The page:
Will the world build 1,200 coal plants?
Climate scientists have sometimes warned that it could prove impossible to avoid high levels of global warming unless the world stops building coal-fired plants. But that's not a simple proposition. Across the globe, there are at least 1,199 coal plants now on the drawing board, according to a new report from the World Resources Institute.
Many of these proposed plants are in China and India, which account for 76 percent of proposed capacity. Turkey and Russia also have big plans. And a growing number of coal plants are being proposed for developing countries such as Cambodia, Guatemala and Uzbekistan, nations that are looking to cut-rate sources of energy to fuel economic growth.
It's still unclear how many of these proposed plants will get built. In the United States, for instance, plans for 36 coal plants are now looking unlikely, thanks to new pollution rules and the availability of cheap natural gas. But in Europe and Japan, once-moribund coal plant proposals are being revived although nuclear reactors were shut down as a result of the Fukushima disaster.
“We wanted to identify all proposed plants rather than try to assess the likelihood that they'll get built,” says Ailun Yang, a co-author of the report. That's because proposed coal plants that appear dead can often come back to life again later. Whether or not these plants get built will largely depend on the policy choices that governments make, as well as market forces such as the availability of natural gas.
And those policy choices could have major implications for global warming. Coal burning accounts for about 44 percent of the world's energy-related carbon emissions. If even just a quarter of these 1,199 proposed plants were built, that would be the same thing as doubling the coal capacity of the United States. A massive coal expansion would make it increasingly difficult to slow the pace of climate change.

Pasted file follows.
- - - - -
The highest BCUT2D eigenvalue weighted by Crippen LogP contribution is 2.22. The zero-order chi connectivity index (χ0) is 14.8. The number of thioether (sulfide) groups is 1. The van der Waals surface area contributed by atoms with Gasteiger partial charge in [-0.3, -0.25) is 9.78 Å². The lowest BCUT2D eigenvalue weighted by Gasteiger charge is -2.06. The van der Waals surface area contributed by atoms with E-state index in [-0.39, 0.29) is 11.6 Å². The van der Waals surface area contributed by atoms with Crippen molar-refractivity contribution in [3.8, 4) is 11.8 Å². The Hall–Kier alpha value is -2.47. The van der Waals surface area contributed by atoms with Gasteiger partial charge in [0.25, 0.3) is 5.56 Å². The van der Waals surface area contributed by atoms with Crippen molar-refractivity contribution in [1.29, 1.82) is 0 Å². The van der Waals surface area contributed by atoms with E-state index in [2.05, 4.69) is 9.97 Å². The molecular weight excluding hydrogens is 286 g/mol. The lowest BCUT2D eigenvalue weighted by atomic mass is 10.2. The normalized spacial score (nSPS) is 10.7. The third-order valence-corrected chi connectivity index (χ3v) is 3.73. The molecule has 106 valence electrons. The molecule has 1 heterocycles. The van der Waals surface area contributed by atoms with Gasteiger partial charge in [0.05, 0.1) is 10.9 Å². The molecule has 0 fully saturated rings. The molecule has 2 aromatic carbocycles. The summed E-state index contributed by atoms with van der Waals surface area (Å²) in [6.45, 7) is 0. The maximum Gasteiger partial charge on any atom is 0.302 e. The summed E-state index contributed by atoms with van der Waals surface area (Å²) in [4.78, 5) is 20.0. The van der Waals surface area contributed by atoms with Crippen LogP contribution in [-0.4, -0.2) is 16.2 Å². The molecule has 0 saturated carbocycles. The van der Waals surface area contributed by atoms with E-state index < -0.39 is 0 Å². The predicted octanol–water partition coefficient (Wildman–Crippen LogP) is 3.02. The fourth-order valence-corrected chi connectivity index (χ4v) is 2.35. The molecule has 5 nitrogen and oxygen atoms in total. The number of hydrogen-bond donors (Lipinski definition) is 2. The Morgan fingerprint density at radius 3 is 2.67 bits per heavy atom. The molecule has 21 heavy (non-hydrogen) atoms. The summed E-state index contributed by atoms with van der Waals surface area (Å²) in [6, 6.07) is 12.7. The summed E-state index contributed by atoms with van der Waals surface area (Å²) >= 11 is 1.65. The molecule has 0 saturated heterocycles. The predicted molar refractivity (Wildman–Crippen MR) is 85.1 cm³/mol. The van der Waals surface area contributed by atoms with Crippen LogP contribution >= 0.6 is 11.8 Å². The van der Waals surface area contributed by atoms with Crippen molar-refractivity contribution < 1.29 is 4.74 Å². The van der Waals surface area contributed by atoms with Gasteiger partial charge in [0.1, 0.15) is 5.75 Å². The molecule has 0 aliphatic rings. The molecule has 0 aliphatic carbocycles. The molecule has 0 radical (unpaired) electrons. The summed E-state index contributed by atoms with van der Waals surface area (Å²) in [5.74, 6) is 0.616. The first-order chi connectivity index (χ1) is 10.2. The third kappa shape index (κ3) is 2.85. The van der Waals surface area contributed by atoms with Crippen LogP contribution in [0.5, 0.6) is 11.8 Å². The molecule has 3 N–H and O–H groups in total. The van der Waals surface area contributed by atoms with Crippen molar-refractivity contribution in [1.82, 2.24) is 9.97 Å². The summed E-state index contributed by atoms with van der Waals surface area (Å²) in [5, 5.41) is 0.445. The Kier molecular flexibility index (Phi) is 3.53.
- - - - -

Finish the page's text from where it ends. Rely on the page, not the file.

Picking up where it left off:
So a lot depends on how governments will think about coal in the years ahead. And that will vary from country to country.
Take China, which has at least 363 large plants in the pipeline. The country has likely passed its peak in terms of coal expansion, says Yang; it's no longer building two plants a week the way it was back in the early 2000s. And some analysts have suggested that China's gargantuan coal appetite could wane in the years ahead, as economic growth slows and pollution concerns become more pressing. So it's quite possible that a big portion of those 363 proposed plants won't ever get built. A lot rests on whether the Chinese government decides to tighten its voluntary cap on coal consumption or pursue new climate policies.
In India, meanwhile, the coal question is more agonizing. There are still more than 300 million Indians without electricity, and poverty remains widespread. The country isn't quite as far along the development path as China. Only in the past few years have proposals for coal plants really exploded, Yang says, and there's a lot more room for growth. Coal offers a potentially low-cost source of electricity, but also brings some major downsides — from water use and air pollution to speeding along climate change. That makes it harder to predict how many of India's 455 proposed coal plants will eventually get built.
“Both of these countries have made noises that they'd like to take a different development path,” says Yang — one that doesn't rely so heavily on fossil fuels. “But they'd have to put in place policies that are strong enough to discourage coal use.” And whether or not that actually happens is one of the biggest uncertainties in trying to make climate predictions.
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